Supernatural, True Blood, Jessica Jones, and more. These are some of the series that television writer Raelle Tucker has been involved with over the course of her career. Most recently, she created the Facebook Watch series Sacred Lies, which has started airing its second season subtitled The Singing Bones.
I had a chance to speak with Tucker regarding the origin of the series and this upcoming season of the compelling show. Take a look at the series for yourself HERE!
Sacred Lies: The Singing Bones airs on Thursdays at 12 pm PT / 3 pm ET.
LRM Online: You are the brains of some my favorite shows, starting with a True Blood. I mean that’s pretty exciting for me.
Tucker: Thank you. It was a really fun, crazy, wacky six years of my life. I’m glad you have enjoyed it.
LRM Online: Yes. Thank you for sharing that wacky six years. So, now here we are. I’m speaking of Sacred Lies. Can we start from the beginning? I got a chance to check out the first six episodes, which were phenomenal and definitely keeps you hooked. How did you start with the concept, I mean, I know it’s based on a novel.
Tucker: It is not based on a novel.
LRM Online: Oh, thank you. Clarify.
Tucker: Our show is an anthology. The first season of our show, The Sacred Lies of Minnow Bly, was inspired by a novel by that name that was written by Stephanie Oaks. It was an incredible sort of a modern fairy tale. I bought the option to that book and developed and turned it into what we thought initially was going to be a limited series. We sold that to Facebook Watch and made the first season. We got this incredible fan base of really loyal fans that found the show in season one, and we’re really in love with it and supportive and vocal, Facebook Watch came back to me and said, “Hey, we want more.” If you watched the first season of the show, you’ll see that it was very clearly intended to go 10 episodes. It wraps up. I hope in a really satisfying way. As a show that last season was about a girl with no hands, we really felt that this character has been through enough and deserves a happy ending. There really wasn’t a way to continue that story.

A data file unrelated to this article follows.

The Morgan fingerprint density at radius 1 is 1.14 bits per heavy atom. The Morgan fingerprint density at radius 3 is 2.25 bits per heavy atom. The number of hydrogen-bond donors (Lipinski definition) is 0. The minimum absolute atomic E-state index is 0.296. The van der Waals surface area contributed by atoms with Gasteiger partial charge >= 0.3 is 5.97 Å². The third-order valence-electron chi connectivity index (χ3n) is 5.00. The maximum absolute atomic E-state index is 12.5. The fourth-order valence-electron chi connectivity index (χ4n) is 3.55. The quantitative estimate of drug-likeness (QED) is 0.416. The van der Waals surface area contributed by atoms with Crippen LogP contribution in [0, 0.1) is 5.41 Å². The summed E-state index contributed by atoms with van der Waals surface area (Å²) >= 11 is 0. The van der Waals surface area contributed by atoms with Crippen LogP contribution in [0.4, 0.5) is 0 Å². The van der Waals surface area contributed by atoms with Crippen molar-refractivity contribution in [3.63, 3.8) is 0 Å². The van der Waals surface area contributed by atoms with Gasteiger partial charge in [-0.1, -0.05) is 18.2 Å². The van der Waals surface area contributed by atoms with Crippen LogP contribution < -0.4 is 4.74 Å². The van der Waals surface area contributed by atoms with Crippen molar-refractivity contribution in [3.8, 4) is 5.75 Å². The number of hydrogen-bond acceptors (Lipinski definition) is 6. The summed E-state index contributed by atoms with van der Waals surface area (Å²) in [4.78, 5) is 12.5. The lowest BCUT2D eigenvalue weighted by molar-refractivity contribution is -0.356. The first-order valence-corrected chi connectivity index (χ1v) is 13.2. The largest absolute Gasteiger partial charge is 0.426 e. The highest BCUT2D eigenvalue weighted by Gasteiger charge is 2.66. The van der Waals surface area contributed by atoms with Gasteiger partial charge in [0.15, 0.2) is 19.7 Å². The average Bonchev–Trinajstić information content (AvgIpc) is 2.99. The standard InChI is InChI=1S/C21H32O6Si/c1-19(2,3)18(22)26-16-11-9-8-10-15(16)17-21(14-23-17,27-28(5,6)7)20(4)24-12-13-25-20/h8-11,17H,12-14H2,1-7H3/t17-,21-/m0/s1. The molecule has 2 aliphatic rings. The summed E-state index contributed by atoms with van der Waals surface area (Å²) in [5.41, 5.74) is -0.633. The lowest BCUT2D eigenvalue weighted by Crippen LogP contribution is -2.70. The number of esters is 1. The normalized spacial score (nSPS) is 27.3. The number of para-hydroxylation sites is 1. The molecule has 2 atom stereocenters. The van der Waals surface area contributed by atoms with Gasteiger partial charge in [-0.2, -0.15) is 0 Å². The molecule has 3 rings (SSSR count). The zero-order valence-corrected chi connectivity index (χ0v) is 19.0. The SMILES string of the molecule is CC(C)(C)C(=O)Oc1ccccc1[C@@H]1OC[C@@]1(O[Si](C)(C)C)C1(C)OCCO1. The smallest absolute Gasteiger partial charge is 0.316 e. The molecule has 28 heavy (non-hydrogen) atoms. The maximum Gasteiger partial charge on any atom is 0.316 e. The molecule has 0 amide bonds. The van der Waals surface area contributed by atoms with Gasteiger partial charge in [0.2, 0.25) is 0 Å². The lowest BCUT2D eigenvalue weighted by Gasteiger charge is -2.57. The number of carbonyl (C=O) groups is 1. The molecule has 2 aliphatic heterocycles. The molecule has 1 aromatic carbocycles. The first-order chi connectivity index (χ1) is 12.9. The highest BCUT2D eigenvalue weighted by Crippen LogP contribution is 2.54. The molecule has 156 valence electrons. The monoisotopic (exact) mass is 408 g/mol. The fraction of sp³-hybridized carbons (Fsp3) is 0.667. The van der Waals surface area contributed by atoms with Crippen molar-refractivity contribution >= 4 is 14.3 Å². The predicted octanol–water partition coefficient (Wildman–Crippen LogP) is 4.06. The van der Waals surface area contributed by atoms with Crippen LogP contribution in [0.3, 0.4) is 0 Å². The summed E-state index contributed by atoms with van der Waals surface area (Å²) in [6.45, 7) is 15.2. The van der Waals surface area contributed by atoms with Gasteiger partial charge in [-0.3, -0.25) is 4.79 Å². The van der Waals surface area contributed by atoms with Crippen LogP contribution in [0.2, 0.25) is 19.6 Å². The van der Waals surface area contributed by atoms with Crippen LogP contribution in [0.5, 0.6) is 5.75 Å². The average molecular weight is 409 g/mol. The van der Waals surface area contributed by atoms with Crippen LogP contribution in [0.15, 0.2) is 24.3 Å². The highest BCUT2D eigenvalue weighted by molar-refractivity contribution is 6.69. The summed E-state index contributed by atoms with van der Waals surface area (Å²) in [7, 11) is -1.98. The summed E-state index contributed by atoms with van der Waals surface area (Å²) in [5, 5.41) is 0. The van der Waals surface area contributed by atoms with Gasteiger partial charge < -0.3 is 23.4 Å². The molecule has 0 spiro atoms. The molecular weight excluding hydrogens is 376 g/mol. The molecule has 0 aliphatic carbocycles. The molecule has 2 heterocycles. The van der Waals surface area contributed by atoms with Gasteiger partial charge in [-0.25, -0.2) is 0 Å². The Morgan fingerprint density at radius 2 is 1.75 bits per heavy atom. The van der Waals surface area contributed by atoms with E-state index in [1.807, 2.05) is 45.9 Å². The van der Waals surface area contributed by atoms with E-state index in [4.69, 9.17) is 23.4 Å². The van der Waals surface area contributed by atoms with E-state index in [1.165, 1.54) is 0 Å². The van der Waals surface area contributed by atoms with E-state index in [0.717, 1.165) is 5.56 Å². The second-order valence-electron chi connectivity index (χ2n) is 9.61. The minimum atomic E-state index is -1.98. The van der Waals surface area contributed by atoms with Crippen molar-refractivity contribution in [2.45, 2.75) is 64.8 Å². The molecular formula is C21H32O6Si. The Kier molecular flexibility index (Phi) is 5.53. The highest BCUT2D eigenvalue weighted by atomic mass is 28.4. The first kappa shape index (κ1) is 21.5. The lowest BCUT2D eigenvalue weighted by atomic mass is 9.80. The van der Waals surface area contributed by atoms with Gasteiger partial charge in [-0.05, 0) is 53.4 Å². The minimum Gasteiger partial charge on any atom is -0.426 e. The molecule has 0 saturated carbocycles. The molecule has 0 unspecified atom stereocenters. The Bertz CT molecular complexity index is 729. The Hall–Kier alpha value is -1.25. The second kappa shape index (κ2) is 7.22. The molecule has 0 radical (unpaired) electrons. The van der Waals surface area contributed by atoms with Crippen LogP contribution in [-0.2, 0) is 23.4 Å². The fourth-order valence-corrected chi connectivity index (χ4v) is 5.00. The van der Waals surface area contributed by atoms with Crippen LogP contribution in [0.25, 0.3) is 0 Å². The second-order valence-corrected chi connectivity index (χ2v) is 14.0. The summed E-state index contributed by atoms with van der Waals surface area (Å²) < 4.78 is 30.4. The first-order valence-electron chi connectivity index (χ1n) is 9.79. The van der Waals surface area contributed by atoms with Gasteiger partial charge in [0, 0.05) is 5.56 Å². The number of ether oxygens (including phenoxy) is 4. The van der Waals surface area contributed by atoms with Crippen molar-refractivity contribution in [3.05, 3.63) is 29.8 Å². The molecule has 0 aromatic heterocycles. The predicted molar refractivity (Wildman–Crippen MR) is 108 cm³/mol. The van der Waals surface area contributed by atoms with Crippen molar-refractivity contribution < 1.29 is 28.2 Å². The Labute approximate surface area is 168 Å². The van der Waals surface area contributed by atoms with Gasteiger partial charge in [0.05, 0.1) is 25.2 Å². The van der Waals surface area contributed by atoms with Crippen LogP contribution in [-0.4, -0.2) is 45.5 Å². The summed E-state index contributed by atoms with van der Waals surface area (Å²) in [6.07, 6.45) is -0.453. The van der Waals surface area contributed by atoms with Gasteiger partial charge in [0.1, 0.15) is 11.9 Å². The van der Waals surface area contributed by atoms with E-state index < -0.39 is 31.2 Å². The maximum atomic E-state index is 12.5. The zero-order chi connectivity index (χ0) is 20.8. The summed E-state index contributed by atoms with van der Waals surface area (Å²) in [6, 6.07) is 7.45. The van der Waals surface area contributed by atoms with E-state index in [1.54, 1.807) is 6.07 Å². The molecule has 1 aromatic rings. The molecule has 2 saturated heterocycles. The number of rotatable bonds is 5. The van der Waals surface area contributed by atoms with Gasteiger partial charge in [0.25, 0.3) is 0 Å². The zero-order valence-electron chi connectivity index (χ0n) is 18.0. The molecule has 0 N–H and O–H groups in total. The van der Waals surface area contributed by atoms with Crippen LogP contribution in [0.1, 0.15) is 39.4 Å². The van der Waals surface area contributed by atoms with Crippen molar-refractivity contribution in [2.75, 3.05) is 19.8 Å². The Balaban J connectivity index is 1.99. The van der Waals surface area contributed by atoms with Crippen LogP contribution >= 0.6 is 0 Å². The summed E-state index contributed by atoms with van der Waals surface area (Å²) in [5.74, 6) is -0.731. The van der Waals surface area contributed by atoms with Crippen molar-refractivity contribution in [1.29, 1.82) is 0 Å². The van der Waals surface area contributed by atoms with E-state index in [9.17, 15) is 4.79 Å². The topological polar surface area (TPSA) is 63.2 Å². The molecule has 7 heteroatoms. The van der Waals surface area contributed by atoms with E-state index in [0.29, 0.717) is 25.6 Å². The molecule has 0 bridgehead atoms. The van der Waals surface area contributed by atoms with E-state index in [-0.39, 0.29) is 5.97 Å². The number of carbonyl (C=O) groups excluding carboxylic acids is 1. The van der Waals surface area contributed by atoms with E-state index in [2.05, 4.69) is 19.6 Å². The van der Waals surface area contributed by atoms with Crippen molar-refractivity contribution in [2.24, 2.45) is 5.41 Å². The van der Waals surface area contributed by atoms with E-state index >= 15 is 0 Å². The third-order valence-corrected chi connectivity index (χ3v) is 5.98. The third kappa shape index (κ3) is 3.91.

We wanted to take the tone and everything that everyone loved about the first season emotionally and kind of apply that to both a new fairy tale and a new mystery. I set out in November 2018, to try to figure out how to develop another 10-episode season. I was reading a ton of true crime cases, listening to the podcast and reading a bunch of Brothers Grimm fairytales and trying to batch all of these sources into something that would capture the essence of season one. That’s how I came upon this particular story and Facebook Watch, not knowing exactly what to do with it, but really being credible partners and trusting that I would deliver something that would satisfy the fan base just said, “All right, go with it. Make a new show,” and here we are.
LRM Online: Okay. Thank you so much for clarifying that. Which I was going to ask you, how did that part of the real-life murder cases were integrated in this season of Sacred Lies because that’s where I got from my production notes?
Tucker: Absolutely. There are multiple real actual cases weave into the show, but these are actual human beings’ lives. These are people that are often, many of them are actually still unidentified and they did have, you families out there and people that are grieving them. So for me, I never had any interest in naming, Oh, this is a fictionalized version of this person’s real life.
LRM Online: Right.
Tucker: Terrible story.
LRM Online: Of course.
Tucker: So I just, I pulled sources from multiple places and kind of crafted them into a work of fiction that is both a mystery and a fairy tale.
LRM Online: Okay. Thank you so much for explaining that part. I know in the scenes sometimes it says a fairy tale and then based a true story. So even watching a little bit late, the bit I got to watch firsthand, I was like, huh, this is intriguing. It makes you wonder like, what part was what?
Tucker: Yeah. There’s definitely some cases if you’re familiar at all with unidentified victims and instead of looking to that, that you will see direct parallel stories that we’re telling. Again, I feel weird sort of profiting or kind of fictionalizing someone’s actual tragedy and naming those cases.
LRM Online: Right. Can we talk a little bit about the casting of Sacred Lies? How involved were you? Then, also, you had some former True Blood talent in this production too and how that came about?